"As much as there is a focus at the federal level, what we have seen in recent years ... is that local elected officials, local communities, they have been crucial and stalwart allies."
Michigan, one of the big ones is to provide people with driver's licenses. Currently, anyone "unlawfully present" in Michigan is not able to get a driver's license. State representative Stephanie Chang introduced legislation in September to change that.
This year, immigrant rights advocates in Detroit also campaigned for, and won, an effort to have the city create municipal IDs that will help undocumented immigrants and others access services.
"As much as there is a focus at the federal level, what we have seen in recent years – even under a very different administration – is that local elected officials, local communities, they have been crucial and stalwart allies," says Avideh Moussavian, an attorney at the National Immigration Law Center in Washington D.C.
And it's not just about local government. There are already lots of organizations in most cities that offer legal services and all kinds of other assistance to immigrant families. If you're in need of services, or if you just want to chip in to help the organizations that provide the services, the Michigan Immigrant Rights Center has a reference guide to help you find them in our state.
5. Contact your representative in D.C.
Presidents are in charge of enforcing immigration laws. Deportations fall completely under their control.
But members of Congress have to sign off on the funding. Immigration and Customs Enforcement carried out more removals under President Obama than any other previous president. But the mass deportation of 11 million immigrants that Trump proposed would require a lot more money.
Members of Congress will have the final say on whether the funds are approved. If you have thoughts, one way or the other, on a policy of mass deportation, you might want to reach out and let your representative know how you feel.
6. Don't commit a crime.
This may come as news to some people, but living in the United States without papers is not a crime. Legally speaking, it is a civil violation of federal law (That fact, btw, is one reason local police or sheriff's deputies can't just stop people on the street and ask for immigration papers. If there's no crime, there's no justification for a stop or a search).
But driving without a license is a crime. Possessing a fake license is a crime. Many people need to drive to provide for their families. Some people choose to use false documents to try to avoid getting in trouble. But those create additional risk.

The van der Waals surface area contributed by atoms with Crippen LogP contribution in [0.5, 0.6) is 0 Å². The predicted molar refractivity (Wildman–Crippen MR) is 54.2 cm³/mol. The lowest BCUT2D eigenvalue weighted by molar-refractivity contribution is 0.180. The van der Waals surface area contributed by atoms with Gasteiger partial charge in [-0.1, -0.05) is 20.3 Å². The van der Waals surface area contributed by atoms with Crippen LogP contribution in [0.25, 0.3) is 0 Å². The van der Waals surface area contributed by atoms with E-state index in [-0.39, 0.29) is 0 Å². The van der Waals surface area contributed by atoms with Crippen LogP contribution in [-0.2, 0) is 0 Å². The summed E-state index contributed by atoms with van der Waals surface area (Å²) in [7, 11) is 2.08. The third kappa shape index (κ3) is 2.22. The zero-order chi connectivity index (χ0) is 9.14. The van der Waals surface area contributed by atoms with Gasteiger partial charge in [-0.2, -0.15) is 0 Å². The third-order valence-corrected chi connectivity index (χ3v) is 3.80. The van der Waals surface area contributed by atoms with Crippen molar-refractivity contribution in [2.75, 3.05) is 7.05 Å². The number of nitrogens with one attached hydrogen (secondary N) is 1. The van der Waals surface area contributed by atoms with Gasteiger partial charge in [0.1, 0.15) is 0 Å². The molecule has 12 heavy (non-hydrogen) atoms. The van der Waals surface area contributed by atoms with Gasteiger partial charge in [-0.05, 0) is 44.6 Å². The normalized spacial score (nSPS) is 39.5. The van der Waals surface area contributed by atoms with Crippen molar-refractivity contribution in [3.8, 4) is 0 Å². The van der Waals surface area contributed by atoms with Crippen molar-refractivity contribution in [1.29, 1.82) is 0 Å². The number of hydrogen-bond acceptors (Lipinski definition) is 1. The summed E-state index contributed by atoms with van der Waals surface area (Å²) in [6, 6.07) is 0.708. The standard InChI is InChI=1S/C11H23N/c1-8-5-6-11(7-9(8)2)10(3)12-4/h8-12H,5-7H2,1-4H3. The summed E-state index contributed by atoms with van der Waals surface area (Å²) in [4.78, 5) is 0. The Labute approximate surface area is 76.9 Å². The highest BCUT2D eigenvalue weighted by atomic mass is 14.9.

"If they have any sort of fake documentation - a fake green card, a fake driver's license - they shouldn't use it," says attorney Sarah Yore-Van Oosterhout of Lighthouse Immigrant Advocates in Holland. "That's a federal felony, and people get deported over that all the time."
And while your friends might think it's okay to drive "buzzed" or to take a toke from a joint on the weekends, these activities are much riskier for immigrants than for non-immigrants. Small crimes aren't small if you're undocumented.
Most immigrants do already know that. It's one of the reasons why the immigrant population in the U.S. as a whole commits crime at a lower rate than the rest of the country.
7. Don't despair.
Many people who fight for immigrant rights were shocked and upset by the results of the presidential election. Many people are afraid now of what might happen to their families.
"It's too despondent I think to completely say that we're not in a period of pretty strong resilience."
But most of the people I've spoken to since Tuesday aren't ready to give up the fight.
"It's too despondent I think to completely say that we're not in a period of pretty strong resilience," Avideh Moussavian of the NILC told me. "This is definitely sort of a moment of reckoning, but I think we also need to look around and see there are these pretty remarkable milestones and movements in social justice."
And immigration rights advocates may have some unlikely allies in the fight to halt deportations. Gallup reports two-thirds of Americans oppose deporting all undocumented immigrants. And 76% of Republicans support a path to citizenship for undocumented immigrants.
While it's true our next President has said he will triple the number of ICE agents and won't back a path to citizenship, he's also said he doesn't back mass deportations. Four years ago, Trump said he doesn't believe in deporting people who've contributed to their communities, according to CNN.
"You have people in this country for 20 years, they've done a great job, they've done wonderfully, they've gone to school, they've gotten good marks, they're productive — now we're supposed to send them out of the country, I don't believe in that," Trump said in the interview that first aired on CNBC in 2012.
Those words are pretty much the exact argument immigrants, and immigrant rights advocates will be making to members of Congress and the White House once Trump is sworn in.
It is not over yet.